Repainting in the same colour of previously painted surfaces.
Removal of elements not identified as being significant, and not within the registered land.
Removal of plants listed as noxious weeds in the Catchment and Land Protection Act 1994.
Non-structural works and installation, removal or replacement of garden watering and drainage systems that occur at a distance greater than 5 metres from the canopy edge of a significant tree, plant or hedge,(structural works may require a permit if still on the registered land).
Pruning or removal of trees in accordance with the Code of Practice for Powerline Clearance[Vegetation] 1996, unless they are identified as significant.
Removal of vegetation to maintain fire safety and to conserve significant buildings and structures.
Interior of 1908 house and original homestead
Painting of previously painted walls and ceilings provided that preparation or painting does not remove evidence of any original paint or other decorative scheme.
Installation, removal or replacement of carpets and/or flexible floor coverings.
Installation, removal or replacement of curtain tracks, rods and blinds.
Installation, removal or replacement of hooks, nails and other devices for the hanging of mirrors, paintings and other wall mounted art or religious works or icons.
Demolition or removal of non-original stud/partition walls, suspended ceilings or non-original wall linings (including plasterboard, laminate and Masonite), bathroom partitions and tiling, sanitary fixtures and fittings, kitchen wall tiling and equipment, lights, built-in cupboards, cubicle partitions, computer and office fitout and the like.
Removal or replacement of non-original door and window furniture including, hinges, locks, knobsets and sash lifts.
Installation of stud walls, which are removable.
Refurbishment of existing bathrooms, toilets and kitchens including removal, installation or replacement of sanitary fixtures and associated piping, mirrors, wall and floor coverings.
Removal of tiling or concrete slabs in wet areas provided there is no damage to or alteration of original structure or fabric.
Installation, removal or replacement of ducted, hydronic or concealed radiant type heating provided that the installation does not damage existing skirtings and architraves and that the central plant is concealed.
Installation, removal or replacement of electrical wiring.
Installation, removal or replacement of electric clocks, public address systems, detectors, alarms, emergency lights, exit signs, luminaires and the like on plaster surfaces.
Installation, removal or replacement of bulk insulation in the roof space.
Installation of plant within the roof space.
Installation of new fire hydrant services including sprinklers, fire doors and elements affixed to plaster surfaces.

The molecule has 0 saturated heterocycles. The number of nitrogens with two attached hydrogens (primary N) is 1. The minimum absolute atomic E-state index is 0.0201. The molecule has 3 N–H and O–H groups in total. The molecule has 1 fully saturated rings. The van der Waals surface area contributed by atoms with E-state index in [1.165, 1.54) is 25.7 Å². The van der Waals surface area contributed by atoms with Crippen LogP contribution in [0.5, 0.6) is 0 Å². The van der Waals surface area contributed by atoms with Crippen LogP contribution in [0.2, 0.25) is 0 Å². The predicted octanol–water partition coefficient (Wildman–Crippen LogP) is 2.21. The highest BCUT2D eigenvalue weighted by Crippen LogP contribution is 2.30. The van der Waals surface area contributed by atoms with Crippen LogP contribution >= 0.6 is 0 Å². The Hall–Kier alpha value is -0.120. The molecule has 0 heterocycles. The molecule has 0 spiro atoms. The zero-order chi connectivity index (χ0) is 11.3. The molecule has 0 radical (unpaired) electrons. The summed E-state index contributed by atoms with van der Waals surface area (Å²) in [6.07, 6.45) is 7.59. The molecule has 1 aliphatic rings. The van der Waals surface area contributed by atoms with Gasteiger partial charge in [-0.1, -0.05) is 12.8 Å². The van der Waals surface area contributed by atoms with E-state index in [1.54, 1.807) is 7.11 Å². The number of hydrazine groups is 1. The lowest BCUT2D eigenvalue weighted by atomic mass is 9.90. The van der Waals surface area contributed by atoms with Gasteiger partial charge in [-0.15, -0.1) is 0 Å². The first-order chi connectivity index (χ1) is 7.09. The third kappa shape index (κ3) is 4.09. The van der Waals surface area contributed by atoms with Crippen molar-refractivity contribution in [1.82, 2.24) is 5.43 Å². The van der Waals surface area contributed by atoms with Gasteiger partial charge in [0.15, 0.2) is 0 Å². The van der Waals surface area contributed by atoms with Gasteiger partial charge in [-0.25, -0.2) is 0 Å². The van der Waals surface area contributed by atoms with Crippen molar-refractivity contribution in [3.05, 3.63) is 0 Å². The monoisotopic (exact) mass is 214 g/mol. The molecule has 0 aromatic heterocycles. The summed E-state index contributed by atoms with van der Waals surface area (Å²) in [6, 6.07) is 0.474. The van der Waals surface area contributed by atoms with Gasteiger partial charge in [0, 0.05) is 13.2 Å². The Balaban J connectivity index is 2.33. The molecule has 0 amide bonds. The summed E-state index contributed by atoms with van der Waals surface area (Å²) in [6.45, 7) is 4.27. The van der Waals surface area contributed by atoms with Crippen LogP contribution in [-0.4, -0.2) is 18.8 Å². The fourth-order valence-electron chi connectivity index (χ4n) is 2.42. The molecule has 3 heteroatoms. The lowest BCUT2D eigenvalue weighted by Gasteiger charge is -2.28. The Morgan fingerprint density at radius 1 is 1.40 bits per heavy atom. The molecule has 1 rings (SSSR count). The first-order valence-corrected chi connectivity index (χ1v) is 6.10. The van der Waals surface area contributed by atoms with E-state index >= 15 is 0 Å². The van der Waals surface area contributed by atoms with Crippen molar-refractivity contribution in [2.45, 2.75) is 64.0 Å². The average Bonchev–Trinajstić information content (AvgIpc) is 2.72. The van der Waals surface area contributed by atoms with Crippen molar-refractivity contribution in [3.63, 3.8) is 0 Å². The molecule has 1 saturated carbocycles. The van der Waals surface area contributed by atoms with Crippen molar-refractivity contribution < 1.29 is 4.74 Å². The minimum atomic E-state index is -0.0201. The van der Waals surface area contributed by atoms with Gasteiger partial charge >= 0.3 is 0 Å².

Interior of Cottage and Manager's Cottage
No permit is required for alterations that do not affect or alter the external appearance or fabric.
MAWALLOK - Permit Exemption Policy
The purpose of the permit exemptions is to allow works that do not impact on the heritage significance of the place to occur without the need for a permit. Works which impact on the significance of the place are subject to permit applications.
Future conservation and management of Mawallok Station should retain the extensive collection of buildings, structures and landscape features, stone walls and the early pastoral landscape character and windbreak plantings of Monterey Pines, Aleppo Pines, Monterey Cypress, Osage Orange and Sugar Gums and the elaborate 1909 Guilfoyle garden containing a wide variety of trees, shrubs and herbaceous plants.
The significance of the homestead and garden is enhanced by the view across the Monash lake and the distant vista of the Pyreness ranges and Mt Cole. Management of the registered place should seek to retain and protect these views.
The preparation of a Conservation Management Plan would assist with the future management of the cultural significance of the place.
Ongoing maintenance to the outbuildings should not require a permit but major works may require permit approval or the written approval of the Executive Director. Conservation and restoration of original fabric and the relationship of buildings with each other is of primary importance. Additions to these buildings would require permit applications. The woolshed and stables still clearly illustrate the activities that were undertaken and continue to be undertaken. Any proposal that would alter the remaining layout of these buildings, and their understanding, should be avoided.
All works to non-registered buildings and structures (including demolition and internal modification) on registered land are permit exempt, but any additions would require permits.
Pastoral activities such as grazing are permit exempt.
'Altona' Homestead (Formerly 'Laverton' Homestead) and Logan ReserveHobsons Bay City